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Kay: A home for small-c conservative Jews

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Last month, lured by the topics and a roster of brilliant speakers, I finally made it my business to attend the full-day Jewish Leadership Conference in New York that’s sponsored by Tikvah Fund, a conservative organization that describes itself as “politically Zionist, economically free-market oriented, culturally traditional and theologically open-minded.”

Tikvah is a bricks-and-mortar Jewish study centre in Manhattan, but its wider ambition is to act as a mentorship centre for future Jewish leaders through summer seminars and fellowship programs for motivated students – about 1,000 “exceptional” students a year, according to the opening remarks by Tikvah Fund executive director Eric Cohen. (There is a certain resemblance between Tikvah and the non-denominational Federalist Society, which also runs several outreach platforms and trains future conservative leaders.)

Under Cohen’s aegis, Tikvah also publishes the richly informative (albeit highbrow) print quarterly Jewish Review of Books, and the online Mosaic magazine.

The conference I attended was only the third in an annual series, but the turnout, I was informed, had gone from a few hundred in its first year to something like a thousand participants this year. It was an exhilarating experience – and not only because of the excellent presentations by such leading conservative voices, Jewish and non-Jewish, as Ruth Wisse, John Podhoretz, Victor Davis Hanson, Michael Doran, Rabbi Meir Y. Soloveichik and Yoram Hazony (a former Tikvah fellow).

As a conservative Jew, I often feel on the defensive, personally and professionally. The zeitgeist is progressive, and I often get reflexive when Israel or American politics comes up for discussion amongst fellow Jews who I don’t know very well. Even in my extended family, Israel can be a tripwire for sudden and unpleasant tension.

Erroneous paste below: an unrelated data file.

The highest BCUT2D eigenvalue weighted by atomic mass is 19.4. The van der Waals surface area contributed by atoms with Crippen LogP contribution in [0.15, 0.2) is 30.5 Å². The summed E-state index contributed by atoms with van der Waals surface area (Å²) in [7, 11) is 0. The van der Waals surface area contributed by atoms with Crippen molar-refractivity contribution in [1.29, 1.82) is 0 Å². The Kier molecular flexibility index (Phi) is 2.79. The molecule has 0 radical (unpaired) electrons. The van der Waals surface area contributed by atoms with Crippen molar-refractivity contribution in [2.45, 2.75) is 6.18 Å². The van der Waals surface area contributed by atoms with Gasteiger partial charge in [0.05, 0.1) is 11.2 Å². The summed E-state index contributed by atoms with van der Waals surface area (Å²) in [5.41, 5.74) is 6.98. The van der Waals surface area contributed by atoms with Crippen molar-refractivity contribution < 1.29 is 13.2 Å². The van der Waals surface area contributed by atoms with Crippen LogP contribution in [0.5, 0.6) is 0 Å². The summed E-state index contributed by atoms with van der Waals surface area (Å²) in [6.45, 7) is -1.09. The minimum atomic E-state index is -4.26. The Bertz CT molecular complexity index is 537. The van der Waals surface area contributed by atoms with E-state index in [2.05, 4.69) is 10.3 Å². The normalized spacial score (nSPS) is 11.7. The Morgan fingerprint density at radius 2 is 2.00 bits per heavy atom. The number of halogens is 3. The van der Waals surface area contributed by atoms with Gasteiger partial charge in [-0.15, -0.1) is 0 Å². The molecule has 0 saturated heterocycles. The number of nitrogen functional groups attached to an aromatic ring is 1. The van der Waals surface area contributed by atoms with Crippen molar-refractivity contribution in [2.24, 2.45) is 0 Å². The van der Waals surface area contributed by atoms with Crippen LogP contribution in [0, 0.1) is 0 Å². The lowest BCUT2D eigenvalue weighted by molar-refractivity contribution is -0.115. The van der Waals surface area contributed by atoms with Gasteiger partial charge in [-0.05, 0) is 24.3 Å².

READ: KAY: ANTI-SEMITISM IS BACK IN BERLIN

Now, even if only for a day, I knew I could plunge into social exchange with anyone in that vast hall without stepping on a single Jewish landmine, in particular without crossing paths with any anti-Zionists.

There wasn’t a single Make America Great Again hat to be seen, although clearly most of the attendees were supporters of U.S. President Donald Trump. But not because they were in any way “deplorable.”

In conversation with a few of my American tablemates, whom I used as an ersatz focus group, I elicited what seemed to be a common narrative: former Israel-supportive Jewish Democrats who over the years had become so turned off by the spread of anti-Zionism in their party’s progressive ranks, and the rise of the BDS movement on campus, that they could no longer identify with the political left. They accepted that support for Trump, with all his manifold flaws, was their only Zionistically principled option.

Speaking of Trump, the day’s political showstopper was Hudson Institute senior fellow Michael Doran, who spoke with dazzling fluency and in granular detail about Trump’s foreign policy. That Trump acts out of “policy” rather than whim is difficult for Trump loathers to accept, but Doran made as good a case as anyone could.

His thesis in a nutshell was that America’s widely criticized withdrawal from Syria was part of a larger effort to patch up relations with Turkey, which is one of the few states in the region that – whoever the leader, whether secular or Islamist-leaning – can be counted on to remain intact and strong. Doran cautions against romanticizing the Kurds and their similarity to Jews as a people longing for nationhood. Their terrorist faction is a painful thorn in Turkey’s side.

The main threat to the region is Iran. That is what America must focus on. Only three regional players, Doran said, have the capacity to project power beyond their borders: Turkey, Saudi Arabia and Israel. Turkey was once an ally and must be one again. Saudi Arabia, for all its deficits, is stable and must remain an ally. Israel is, well, Israel. Alliances with the three to keep Iran in check is, Doran concluded, Trump’s policy (though not nearly so simplistically as my summary suggests).

 

All of the conference’s presentations can be viewed at jewishleadershipconference.org.

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